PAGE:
An analysis of gravity and topography data from Saturn’s largest moon, Titan, has revealed unexpected features of the moon’s outer ice shell. The best explanation for the findings, the authors said, is that Titan’s ice shell is rigid and that relatively small topographic features on the surface are associated with large roots extending into the underlying ocean. The study is published in the August 29 issue of the journal Nature.
Led by planetary scientists Douglas Hemingway and Francis Nimmo at the University of California, Santa Cruz, the study used new data from NASA’s Cassini spacecraft. The researchers were surprised to find a negative correlation between the gravity and topography signals on Titan.
“Normally, if you fly over a mountain, you expect to see an increase in gravity due to the extra mass of the mountain. On Titan, when you fly over a mountain the gravity gets lower. That’s a very odd observation,” said Nimmo, a professor of Earth and planetary sciences at UC Santa Cruz.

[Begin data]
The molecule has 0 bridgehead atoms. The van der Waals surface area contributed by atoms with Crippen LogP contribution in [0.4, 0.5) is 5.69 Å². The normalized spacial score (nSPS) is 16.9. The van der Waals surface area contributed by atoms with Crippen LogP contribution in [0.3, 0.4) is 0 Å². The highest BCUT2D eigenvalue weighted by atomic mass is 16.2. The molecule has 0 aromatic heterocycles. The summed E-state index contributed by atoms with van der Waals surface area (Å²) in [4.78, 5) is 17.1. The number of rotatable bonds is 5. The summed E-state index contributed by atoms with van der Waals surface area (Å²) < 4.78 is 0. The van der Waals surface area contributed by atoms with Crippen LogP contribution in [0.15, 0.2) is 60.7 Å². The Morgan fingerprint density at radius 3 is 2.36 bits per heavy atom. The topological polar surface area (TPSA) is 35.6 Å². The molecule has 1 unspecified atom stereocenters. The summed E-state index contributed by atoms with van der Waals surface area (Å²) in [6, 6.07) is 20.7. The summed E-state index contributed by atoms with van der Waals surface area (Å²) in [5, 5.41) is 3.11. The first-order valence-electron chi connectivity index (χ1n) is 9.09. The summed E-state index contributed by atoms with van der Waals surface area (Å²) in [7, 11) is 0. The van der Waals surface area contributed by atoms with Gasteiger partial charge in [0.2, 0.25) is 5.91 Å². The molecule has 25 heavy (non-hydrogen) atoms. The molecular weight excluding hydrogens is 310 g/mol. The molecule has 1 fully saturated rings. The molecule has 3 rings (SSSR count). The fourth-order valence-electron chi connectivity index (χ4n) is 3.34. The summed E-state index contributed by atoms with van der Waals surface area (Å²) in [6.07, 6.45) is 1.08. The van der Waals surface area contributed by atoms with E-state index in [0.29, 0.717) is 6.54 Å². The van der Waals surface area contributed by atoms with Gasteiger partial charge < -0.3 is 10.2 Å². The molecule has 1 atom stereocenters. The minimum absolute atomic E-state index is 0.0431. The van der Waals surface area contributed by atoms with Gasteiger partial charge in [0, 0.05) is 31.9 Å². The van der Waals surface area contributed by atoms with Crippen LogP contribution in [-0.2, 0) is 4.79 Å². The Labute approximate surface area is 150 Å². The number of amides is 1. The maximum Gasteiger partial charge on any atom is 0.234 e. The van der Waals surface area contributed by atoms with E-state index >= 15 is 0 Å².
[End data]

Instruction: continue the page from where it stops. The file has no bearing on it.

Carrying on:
To explain that observation, the researchers developed a model in which each bump in the topography on the surface of Titan is offset by a deeper “root” big enough to overwhelm the gravitational effect of the bump on the surface. The root is like an iceberg extending below the ice shell into the ocean underneath it. “Because ice is lower density than water, you get less gravity when you have a big chunk of ice there than when you have water,” Nimmo explained.
Read more at: Phys.org